The American public will continue to be exposed to chemicals that may cause cancer and other serious health problems because the Bush Administration is giving the likes of political appointees more than i-dotting and t-crossing power: They are a bureaucratic roadblock in the way of professional EPA scientists.
That's the charge of a new Government Accountability Office investigation.
The multi-agency reviews not only give polluters like the Defense Department a big say in how their toxic waste dumps will ultimately be handled, but add months and years to the review process for common chemicals. A common culprit standing in the way of this, and other environmental initiatives in the Bush Administration, is the Office of Management and Budget.
"The Environmental Protection Agencys (EPA) mission includes evaluating and regulating toxic chemicals. EPAs Integrated Risk Information System (IRIS) program is a chemical evaluation program that is a critical component of EPAs capacity to support scientifically sound environmental regulations and policies. The IRIS database contains EPAs scientific position on the potential human health effects of exposure to more than 540 chemicals," the GAO states.
"The IRIS database is at serious risk of becoming obsolete because EPA has not been able to routinely complete timely, credible assessments or decrease its backlog of 70 ongoing assessments a total of 4 were completed in fiscal years 2006 and 2007."
These assessments have a direct role in the lives of people, particularly those who live at or near hazardous waste sites. Remember, too, that few people choose to buy their homes on toxic waste dumps: It's only after buying that hazards are discovered, making these chemical reviews important to all Americans.
Consider the case of Hopewell Precision Superfund site in East Fishkill, N.Y. There, quiet neighborhoods learned their drinking water and indoor air had been contaminated for years by colorless, odorless trichloroethylene, or TCE, which had been dumped decades earlier by a metal cabinet manufacturer tucked miles away on a cul-de-sac. Hundreds of homes were affected, and residents worried over the strange tumors discovered upon the deaths of pets, the incidence of rare cancers and other health problems.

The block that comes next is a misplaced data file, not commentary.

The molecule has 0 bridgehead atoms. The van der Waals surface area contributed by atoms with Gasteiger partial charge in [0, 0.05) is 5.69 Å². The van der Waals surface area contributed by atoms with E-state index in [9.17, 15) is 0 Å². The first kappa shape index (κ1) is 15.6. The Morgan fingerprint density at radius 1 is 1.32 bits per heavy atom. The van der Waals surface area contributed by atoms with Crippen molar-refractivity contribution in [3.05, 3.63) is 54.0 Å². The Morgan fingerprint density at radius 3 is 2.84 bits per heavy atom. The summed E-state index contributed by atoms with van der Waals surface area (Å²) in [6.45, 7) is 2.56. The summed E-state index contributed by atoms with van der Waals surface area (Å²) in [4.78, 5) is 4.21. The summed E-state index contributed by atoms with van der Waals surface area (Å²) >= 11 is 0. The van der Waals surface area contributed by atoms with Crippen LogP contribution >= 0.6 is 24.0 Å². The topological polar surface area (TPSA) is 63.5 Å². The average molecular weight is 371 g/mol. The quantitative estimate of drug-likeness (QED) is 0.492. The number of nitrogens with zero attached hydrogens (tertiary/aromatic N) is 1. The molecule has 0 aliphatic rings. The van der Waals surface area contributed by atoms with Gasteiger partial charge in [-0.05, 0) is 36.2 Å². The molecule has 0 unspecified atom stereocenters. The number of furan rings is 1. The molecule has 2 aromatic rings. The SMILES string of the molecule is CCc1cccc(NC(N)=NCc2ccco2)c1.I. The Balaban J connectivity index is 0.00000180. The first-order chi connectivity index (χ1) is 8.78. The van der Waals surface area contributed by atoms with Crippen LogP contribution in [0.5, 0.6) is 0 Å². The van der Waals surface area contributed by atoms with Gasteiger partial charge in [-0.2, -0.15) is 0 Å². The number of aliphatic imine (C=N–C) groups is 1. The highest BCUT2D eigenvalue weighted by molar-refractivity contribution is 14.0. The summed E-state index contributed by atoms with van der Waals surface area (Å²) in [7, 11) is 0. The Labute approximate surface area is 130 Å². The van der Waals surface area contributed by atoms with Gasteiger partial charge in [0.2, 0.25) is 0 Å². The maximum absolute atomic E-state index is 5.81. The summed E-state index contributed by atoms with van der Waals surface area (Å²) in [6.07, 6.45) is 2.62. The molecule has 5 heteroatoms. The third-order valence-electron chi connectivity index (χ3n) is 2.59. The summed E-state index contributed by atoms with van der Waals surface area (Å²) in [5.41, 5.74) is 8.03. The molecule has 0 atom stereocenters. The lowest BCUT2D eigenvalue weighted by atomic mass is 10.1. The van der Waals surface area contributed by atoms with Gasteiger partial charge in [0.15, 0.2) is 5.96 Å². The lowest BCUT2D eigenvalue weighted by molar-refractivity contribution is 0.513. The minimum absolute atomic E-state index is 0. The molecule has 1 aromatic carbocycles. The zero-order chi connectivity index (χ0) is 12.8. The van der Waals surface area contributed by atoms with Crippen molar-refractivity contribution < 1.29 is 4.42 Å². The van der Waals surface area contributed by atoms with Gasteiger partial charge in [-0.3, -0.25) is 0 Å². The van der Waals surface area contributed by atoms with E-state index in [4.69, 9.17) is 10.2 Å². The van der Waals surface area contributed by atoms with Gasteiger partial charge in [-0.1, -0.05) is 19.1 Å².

The Environmental Protection Agency ultimately discovered the pollution and installed air and water filters on affected homes most affected homes, that is. The EPA's health assessment of TCE has remained in a draft form, following objections by the Department of Defense and industry groups, since a 2001 review concluded that TCE is far more toxic than previously believed. That left some homeowners looking at air tests that showed concentrations of TCE below cleanup standards, but higher than the level considered safe by the EPA. Dedicated activists in that neighborhood helped force the EPA to address even low-level contamination in homes there, but it shows how other neighborhoods could be at risk.
TCE is among the chemicals waiting on bureaucratic approval despite EPA scientific consensus that its risks are important enough to warrant strict cleanups at polluted sites.
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